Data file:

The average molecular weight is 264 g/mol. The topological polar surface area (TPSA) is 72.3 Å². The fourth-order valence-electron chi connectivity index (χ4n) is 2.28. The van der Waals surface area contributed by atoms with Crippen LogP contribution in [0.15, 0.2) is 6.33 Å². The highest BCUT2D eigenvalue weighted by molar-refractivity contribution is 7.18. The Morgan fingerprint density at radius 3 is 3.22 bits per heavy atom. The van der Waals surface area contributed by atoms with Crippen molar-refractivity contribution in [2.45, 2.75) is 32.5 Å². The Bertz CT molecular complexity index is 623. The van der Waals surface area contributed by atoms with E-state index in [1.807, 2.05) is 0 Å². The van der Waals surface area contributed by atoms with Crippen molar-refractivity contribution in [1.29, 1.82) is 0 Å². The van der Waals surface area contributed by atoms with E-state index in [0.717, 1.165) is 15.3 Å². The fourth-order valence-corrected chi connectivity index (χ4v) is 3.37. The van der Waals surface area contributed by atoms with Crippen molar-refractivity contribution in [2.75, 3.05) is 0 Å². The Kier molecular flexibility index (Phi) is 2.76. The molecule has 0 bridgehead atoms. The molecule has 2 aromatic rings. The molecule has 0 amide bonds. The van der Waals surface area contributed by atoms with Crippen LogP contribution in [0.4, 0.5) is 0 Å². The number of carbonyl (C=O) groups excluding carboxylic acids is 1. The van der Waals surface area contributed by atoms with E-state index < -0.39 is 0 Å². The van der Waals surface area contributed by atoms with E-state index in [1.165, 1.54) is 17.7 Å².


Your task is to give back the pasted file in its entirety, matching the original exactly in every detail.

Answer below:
The average molecular weight is 264 g/mol. The topological polar surface area (TPSA) is 72.3 Å². The fourth-order valence-electron chi connectivity index (χ4n) is 2.28. The van der Waals surface area contributed by atoms with Crippen LogP contribution in [0.15, 0.2) is 6.33 Å². The highest BCUT2D eigenvalue weighted by molar-refractivity contribution is 7.18. The Morgan fingerprint density at radius 3 is 3.22 bits per heavy atom. The van der Waals surface area contributed by atoms with Crippen molar-refractivity contribution in [2.45, 2.75) is 32.5 Å². The Bertz CT molecular complexity index is 623. The van der Waals surface area contributed by atoms with E-state index in [1.807, 2.05) is 0 Å². The van der Waals surface area contributed by atoms with Crippen molar-refractivity contribution in [1.29, 1.82) is 0 Å². The van der Waals surface area contributed by atoms with E-state index in [0.717, 1.165) is 15.3 Å². The fourth-order valence-corrected chi connectivity index (χ4v) is 3.37. The van der Waals surface area contributed by atoms with Crippen molar-refractivity contribution in [2.75, 3.05) is 0 Å². The Kier molecular flexibility index (Phi) is 2.76. The molecule has 0 bridgehead atoms. The molecule has 2 aromatic rings. The molecule has 0 amide bonds. The van der Waals surface area contributed by atoms with Crippen LogP contribution in [0.4, 0.5) is 0 Å². The number of carbonyl (C=O) groups excluding carboxylic acids is 1. The van der Waals surface area contributed by atoms with E-state index < -0.39 is 0 Å². The van der Waals surface area contributed by atoms with E-state index in [1.165, 1.54) is 17.7 Å².